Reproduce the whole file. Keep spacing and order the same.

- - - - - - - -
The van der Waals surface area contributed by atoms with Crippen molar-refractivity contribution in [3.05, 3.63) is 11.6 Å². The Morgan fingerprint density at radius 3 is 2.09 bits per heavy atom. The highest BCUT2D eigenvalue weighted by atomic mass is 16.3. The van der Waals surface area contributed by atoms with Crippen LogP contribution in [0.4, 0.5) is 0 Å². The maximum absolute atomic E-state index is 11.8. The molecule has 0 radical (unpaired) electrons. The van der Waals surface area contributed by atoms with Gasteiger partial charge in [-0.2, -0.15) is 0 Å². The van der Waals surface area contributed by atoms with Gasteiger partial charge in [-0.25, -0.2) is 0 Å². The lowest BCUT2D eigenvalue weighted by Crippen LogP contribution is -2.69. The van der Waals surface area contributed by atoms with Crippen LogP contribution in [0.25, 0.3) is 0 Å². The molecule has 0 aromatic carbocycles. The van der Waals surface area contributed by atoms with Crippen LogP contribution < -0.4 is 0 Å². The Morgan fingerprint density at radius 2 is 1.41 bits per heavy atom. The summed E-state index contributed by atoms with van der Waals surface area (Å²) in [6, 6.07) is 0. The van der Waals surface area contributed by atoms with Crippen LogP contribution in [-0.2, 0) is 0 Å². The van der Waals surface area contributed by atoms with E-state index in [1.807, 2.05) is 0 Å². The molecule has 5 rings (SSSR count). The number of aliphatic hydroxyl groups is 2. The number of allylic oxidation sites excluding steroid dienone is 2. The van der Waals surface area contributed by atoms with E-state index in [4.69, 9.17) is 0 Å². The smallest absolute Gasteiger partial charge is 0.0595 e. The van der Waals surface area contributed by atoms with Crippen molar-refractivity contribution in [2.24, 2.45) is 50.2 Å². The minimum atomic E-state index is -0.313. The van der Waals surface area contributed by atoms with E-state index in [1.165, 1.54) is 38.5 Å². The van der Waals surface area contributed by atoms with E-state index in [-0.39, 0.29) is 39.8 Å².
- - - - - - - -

The van der Waals surface area contributed by atoms with Crippen molar-refractivity contribution in [3.05, 3.63) is 11.6 Å². The Morgan fingerprint density at radius 3 is 2.09 bits per heavy atom. The highest BCUT2D eigenvalue weighted by atomic mass is 16.3. The van der Waals surface area contributed by atoms with Crippen LogP contribution in [0.4, 0.5) is 0 Å². The maximum absolute atomic E-state index is 11.8. The molecule has 0 radical (unpaired) electrons. The van der Waals surface area contributed by atoms with Gasteiger partial charge in [-0.2, -0.15) is 0 Å². The van der Waals surface area contributed by atoms with Gasteiger partial charge in [-0.25, -0.2) is 0 Å². The lowest BCUT2D eigenvalue weighted by Crippen LogP contribution is -2.69. The van der Waals surface area contributed by atoms with Crippen LogP contribution in [0.25, 0.3) is 0 Å². The molecule has 0 aromatic carbocycles. The van der Waals surface area contributed by atoms with Crippen LogP contribution < -0.4 is 0 Å². The Morgan fingerprint density at radius 2 is 1.41 bits per heavy atom. The summed E-state index contributed by atoms with van der Waals surface area (Å²) in [6, 6.07) is 0. The van der Waals surface area contributed by atoms with Crippen LogP contribution in [-0.2, 0) is 0 Å². The van der Waals surface area contributed by atoms with E-state index in [1.807, 2.05) is 0 Å². The molecule has 5 rings (SSSR count). The number of aliphatic hydroxyl groups is 2. The number of allylic oxidation sites excluding steroid dienone is 2. The van der Waals surface area contributed by atoms with E-state index in [4.69, 9.17) is 0 Å². The smallest absolute Gasteiger partial charge is 0.0595 e. The van der Waals surface area contributed by atoms with Crippen molar-refractivity contribution in [2.24, 2.45) is 50.2 Å². The minimum atomic E-state index is -0.313. The van der Waals surface area contributed by atoms with E-state index in [1.165, 1.54) is 38.5 Å². The van der Waals surface area contributed by atoms with E-state index in [-0.39, 0.29) is 39.8 Å².